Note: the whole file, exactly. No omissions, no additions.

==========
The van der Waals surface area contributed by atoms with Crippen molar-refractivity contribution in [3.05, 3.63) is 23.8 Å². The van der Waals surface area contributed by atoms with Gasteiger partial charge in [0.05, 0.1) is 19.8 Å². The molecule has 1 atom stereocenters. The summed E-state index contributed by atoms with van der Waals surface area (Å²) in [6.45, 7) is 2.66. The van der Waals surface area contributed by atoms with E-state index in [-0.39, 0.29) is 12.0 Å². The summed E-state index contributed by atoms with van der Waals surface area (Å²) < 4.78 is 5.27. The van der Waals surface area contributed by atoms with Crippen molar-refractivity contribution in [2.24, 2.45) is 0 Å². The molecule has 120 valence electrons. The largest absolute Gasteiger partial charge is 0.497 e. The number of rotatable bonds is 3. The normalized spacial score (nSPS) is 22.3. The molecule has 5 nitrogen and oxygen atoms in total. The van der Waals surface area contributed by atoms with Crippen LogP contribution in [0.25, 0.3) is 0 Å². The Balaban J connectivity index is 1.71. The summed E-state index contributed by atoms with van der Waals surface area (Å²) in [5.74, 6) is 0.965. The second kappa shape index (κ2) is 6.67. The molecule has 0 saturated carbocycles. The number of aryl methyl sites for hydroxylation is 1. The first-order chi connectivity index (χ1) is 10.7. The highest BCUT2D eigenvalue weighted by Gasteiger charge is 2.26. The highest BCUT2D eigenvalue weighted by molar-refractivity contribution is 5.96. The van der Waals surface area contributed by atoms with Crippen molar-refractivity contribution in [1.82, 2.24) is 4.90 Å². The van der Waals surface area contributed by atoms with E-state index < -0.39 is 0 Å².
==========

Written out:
The van der Waals surface area contributed by atoms with Crippen molar-refractivity contribution in [3.05, 3.63) is 23.8 Å². The van der Waals surface area contributed by atoms with Gasteiger partial charge in [0.05, 0.1) is 19.8 Å². The molecule has 1 atom stereocenters. The summed E-state index contributed by atoms with van der Waals surface area (Å²) in [6.45, 7) is 2.66. The van der Waals surface area contributed by atoms with E-state index in [-0.39, 0.29) is 12.0 Å². The summed E-state index contributed by atoms with van der Waals surface area (Å²) < 4.78 is 5.27. The van der Waals surface area contributed by atoms with Crippen molar-refractivity contribution in [2.24, 2.45) is 0 Å². The molecule has 120 valence electrons. The largest absolute Gasteiger partial charge is 0.497 e. The number of rotatable bonds is 3. The normalized spacial score (nSPS) is 22.3. The molecule has 5 nitrogen and oxygen atoms in total. The van der Waals surface area contributed by atoms with Crippen LogP contribution in [0.25, 0.3) is 0 Å². The Balaban J connectivity index is 1.71. The summed E-state index contributed by atoms with van der Waals surface area (Å²) in [5.74, 6) is 0.965. The second kappa shape index (κ2) is 6.67. The molecule has 0 saturated carbocycles. The number of aryl methyl sites for hydroxylation is 1. The first-order chi connectivity index (χ1) is 10.7. The highest BCUT2D eigenvalue weighted by Gasteiger charge is 2.26. The highest BCUT2D eigenvalue weighted by molar-refractivity contribution is 5.96. The van der Waals surface area contributed by atoms with Crippen molar-refractivity contribution in [1.82, 2.24) is 4.90 Å². The van der Waals surface area contributed by atoms with E-state index < -0.39 is 0 Å².